|Department of Public Information • News and Media Division • New York|
press conference on release of survey by carbon disclosure project
The request by the Carbon Disclosure Project survey that companies disclose their carbon footprint was helping them identify areas in which they could improve profitably, Mark Goldfuss, Head of Public Policy at financial services firm Merrill Lynch, said at Headquarters this afternoon.
One of several participants at a press conference on the release of the Project’s fifth annual survey, he said: “We have become markedly better at measuring our carbon footprint than we were in the first year of CDP. Better measurement has led to better management.” The trade in carbon credits was making it profitable for companies to reduce their greenhouse gas emissions. “Astute investors can do well for shareholders -- and good for society -- by applying our capital, both intellectual and financial, to environmental solutions,” he said. Merril Lynch is a partner in the Carbon Disclosure Project.
A private effort non-profit organization encouraging corporations to develop strategies for dealing with climate change, the Carbon Disclosure Project represents 315 investors with assets of $41 trillion. The Project also aims to get companies to evaluate the risks and opportunities with which Government regulation in response to climate change might present them, said Paul Dickinson, the Project’s Chief Executive. “The solution to the problem of climate change, which I think is a very serious problem, is a combination of Government action and private sector action,” he said, adding that the biggest wish of private actors at the moment was for clarity on future regulations planned by Governments.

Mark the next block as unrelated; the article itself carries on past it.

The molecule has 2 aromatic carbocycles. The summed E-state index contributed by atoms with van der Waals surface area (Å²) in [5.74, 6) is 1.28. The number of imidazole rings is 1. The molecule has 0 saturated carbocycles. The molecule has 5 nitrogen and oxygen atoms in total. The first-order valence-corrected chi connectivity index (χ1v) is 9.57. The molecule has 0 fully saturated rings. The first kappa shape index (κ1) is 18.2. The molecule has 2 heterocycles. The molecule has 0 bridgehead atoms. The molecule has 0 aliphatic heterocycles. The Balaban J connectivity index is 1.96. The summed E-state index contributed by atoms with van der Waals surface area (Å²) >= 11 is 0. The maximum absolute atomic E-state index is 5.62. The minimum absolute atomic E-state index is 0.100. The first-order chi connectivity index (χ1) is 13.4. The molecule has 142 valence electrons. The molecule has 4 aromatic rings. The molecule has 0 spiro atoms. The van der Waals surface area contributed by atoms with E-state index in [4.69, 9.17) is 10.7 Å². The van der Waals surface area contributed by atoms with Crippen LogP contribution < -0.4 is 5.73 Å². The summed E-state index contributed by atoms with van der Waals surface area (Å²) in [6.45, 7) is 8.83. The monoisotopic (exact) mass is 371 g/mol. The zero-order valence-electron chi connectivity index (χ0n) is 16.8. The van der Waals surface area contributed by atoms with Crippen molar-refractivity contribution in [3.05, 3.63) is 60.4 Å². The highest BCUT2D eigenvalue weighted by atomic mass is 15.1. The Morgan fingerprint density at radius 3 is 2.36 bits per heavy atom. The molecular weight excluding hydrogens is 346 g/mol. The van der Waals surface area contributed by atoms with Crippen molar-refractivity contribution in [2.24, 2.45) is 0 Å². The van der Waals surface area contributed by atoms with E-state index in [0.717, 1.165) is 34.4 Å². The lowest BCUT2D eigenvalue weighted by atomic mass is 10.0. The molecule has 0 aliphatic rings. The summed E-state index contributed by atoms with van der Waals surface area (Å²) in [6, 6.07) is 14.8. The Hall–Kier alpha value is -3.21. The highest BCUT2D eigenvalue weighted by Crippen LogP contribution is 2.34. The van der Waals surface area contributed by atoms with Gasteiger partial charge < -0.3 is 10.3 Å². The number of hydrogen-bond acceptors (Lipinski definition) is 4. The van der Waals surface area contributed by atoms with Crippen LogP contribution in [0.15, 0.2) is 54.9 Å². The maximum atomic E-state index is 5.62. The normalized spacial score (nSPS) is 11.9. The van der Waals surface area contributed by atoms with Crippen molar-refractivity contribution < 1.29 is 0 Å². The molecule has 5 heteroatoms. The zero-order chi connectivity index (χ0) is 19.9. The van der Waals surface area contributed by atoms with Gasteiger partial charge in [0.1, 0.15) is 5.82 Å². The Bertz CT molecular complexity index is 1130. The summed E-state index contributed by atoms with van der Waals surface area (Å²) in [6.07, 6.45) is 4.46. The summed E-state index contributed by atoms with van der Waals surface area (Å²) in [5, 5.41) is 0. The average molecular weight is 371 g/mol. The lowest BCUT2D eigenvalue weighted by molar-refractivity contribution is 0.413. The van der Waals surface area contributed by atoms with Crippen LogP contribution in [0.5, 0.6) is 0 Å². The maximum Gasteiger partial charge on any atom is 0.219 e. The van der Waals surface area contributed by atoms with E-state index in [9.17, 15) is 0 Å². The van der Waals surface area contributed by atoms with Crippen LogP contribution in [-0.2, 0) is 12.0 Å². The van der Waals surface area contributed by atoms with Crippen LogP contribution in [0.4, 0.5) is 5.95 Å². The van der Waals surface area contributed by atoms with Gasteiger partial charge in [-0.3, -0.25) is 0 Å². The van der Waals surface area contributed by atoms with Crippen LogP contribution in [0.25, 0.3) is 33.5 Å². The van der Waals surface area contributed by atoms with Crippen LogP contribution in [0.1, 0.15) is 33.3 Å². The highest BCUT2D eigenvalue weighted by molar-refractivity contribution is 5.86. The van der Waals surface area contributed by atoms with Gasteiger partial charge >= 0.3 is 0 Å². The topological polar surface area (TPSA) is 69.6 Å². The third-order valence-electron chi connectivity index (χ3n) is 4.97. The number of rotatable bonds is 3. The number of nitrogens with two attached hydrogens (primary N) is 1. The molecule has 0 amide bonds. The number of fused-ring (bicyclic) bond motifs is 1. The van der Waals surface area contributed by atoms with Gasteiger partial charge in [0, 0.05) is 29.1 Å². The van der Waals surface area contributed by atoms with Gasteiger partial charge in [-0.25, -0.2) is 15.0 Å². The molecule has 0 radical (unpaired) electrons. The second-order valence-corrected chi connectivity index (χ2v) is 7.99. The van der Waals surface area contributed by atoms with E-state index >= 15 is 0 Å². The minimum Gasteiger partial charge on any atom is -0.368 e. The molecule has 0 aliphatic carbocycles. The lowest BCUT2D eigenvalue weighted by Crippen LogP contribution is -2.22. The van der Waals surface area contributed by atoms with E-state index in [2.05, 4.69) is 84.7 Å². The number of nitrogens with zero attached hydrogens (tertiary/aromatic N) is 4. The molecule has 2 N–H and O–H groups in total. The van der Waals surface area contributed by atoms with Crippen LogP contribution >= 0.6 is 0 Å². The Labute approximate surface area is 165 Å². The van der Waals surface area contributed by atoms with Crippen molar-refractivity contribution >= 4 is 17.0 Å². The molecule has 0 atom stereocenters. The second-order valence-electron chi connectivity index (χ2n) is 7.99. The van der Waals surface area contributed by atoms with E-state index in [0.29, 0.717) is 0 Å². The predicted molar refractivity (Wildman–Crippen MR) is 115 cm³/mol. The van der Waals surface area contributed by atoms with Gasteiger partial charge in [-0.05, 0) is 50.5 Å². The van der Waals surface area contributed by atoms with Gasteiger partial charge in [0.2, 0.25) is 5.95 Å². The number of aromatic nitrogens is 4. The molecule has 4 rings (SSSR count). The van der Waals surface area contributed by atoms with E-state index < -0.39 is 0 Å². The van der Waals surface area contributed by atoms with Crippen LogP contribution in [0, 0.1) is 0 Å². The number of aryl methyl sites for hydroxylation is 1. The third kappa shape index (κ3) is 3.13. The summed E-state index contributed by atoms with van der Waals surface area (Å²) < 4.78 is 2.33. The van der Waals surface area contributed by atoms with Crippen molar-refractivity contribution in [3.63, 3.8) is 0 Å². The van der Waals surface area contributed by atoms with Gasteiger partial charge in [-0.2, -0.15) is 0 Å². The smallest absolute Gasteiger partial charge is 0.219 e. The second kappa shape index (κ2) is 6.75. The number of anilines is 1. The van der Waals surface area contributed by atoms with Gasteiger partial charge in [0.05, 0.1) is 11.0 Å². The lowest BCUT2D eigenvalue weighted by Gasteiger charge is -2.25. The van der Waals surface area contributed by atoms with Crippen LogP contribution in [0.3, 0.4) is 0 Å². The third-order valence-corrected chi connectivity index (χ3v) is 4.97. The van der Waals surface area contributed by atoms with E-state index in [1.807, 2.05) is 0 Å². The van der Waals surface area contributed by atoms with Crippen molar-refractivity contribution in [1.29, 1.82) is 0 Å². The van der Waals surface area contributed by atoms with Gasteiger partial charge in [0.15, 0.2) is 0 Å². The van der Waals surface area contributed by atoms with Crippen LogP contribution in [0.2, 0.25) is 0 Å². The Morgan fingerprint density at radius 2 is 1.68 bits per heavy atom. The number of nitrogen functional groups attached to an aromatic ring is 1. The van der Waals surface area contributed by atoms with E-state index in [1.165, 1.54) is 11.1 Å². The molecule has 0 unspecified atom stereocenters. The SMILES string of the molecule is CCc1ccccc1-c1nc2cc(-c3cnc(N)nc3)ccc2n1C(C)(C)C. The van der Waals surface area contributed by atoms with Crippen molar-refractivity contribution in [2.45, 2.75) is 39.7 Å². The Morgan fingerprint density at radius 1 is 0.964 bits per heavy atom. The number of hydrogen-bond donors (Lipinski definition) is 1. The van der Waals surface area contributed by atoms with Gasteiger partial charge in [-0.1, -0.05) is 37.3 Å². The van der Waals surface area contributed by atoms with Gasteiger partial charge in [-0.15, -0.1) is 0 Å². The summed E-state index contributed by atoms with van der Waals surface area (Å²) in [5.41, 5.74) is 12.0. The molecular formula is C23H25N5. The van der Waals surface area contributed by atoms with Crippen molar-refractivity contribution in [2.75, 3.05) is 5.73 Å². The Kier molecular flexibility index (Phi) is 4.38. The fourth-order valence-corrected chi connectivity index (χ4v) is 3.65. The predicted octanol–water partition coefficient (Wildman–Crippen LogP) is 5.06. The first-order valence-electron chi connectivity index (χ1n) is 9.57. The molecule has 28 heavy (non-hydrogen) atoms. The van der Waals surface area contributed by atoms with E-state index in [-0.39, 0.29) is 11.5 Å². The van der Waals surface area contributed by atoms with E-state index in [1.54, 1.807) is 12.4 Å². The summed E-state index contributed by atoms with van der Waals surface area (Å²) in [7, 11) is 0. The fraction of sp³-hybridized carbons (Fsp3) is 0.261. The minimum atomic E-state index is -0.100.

Also speaking briefly at the press conference was Prime Minister Fredrik Reinfeldt of Sweden, who underscored the seriousness with which Nordic countries regarded climate change. “I still feel the finger from Al Gore pointed at me 15 minutes ago just to take more responsibility to act,” he added, noting that the response rate of Swedish companies to the survey was over 70 per cent this year. That provided policymakers, investors and companies themselves with data that would allow them to measure and subsequently manage their emissions.
Another participant at the press conference was Brad Irwin, President of the confectionery company Cadbury Adams, who said, “The old adage ‘What gets measured gets done’ is true here, too”, while acknowledging the Project’s role in placing the management of climate change on the mainstream business agenda. Cadbury Adams had ambitious goals for halving its carbon dioxide emissions by 2020. “It’s good for the environment, and it’s good for business.”
Achim Steiner, Executive Director of the United Nations Environment Programme (UNEP) and moderator of the press conference, said: “Here you have an example of how public policy and international dialogue begins to drive markets, and how markets need information.”
Rana Kapoor, Chief Executive Officer of India’s YesBank, taking questions from the floor, highlighted the opportunity of developing nations to leapfrog ahead with environmentally sustainable technology, not just out of idealistic notions, but out of economic necessity. “We cannot afford $80 a barrel, we cannot afford many of the other implications of such high energy costs,” he said.
* *** *
For information media • not an official record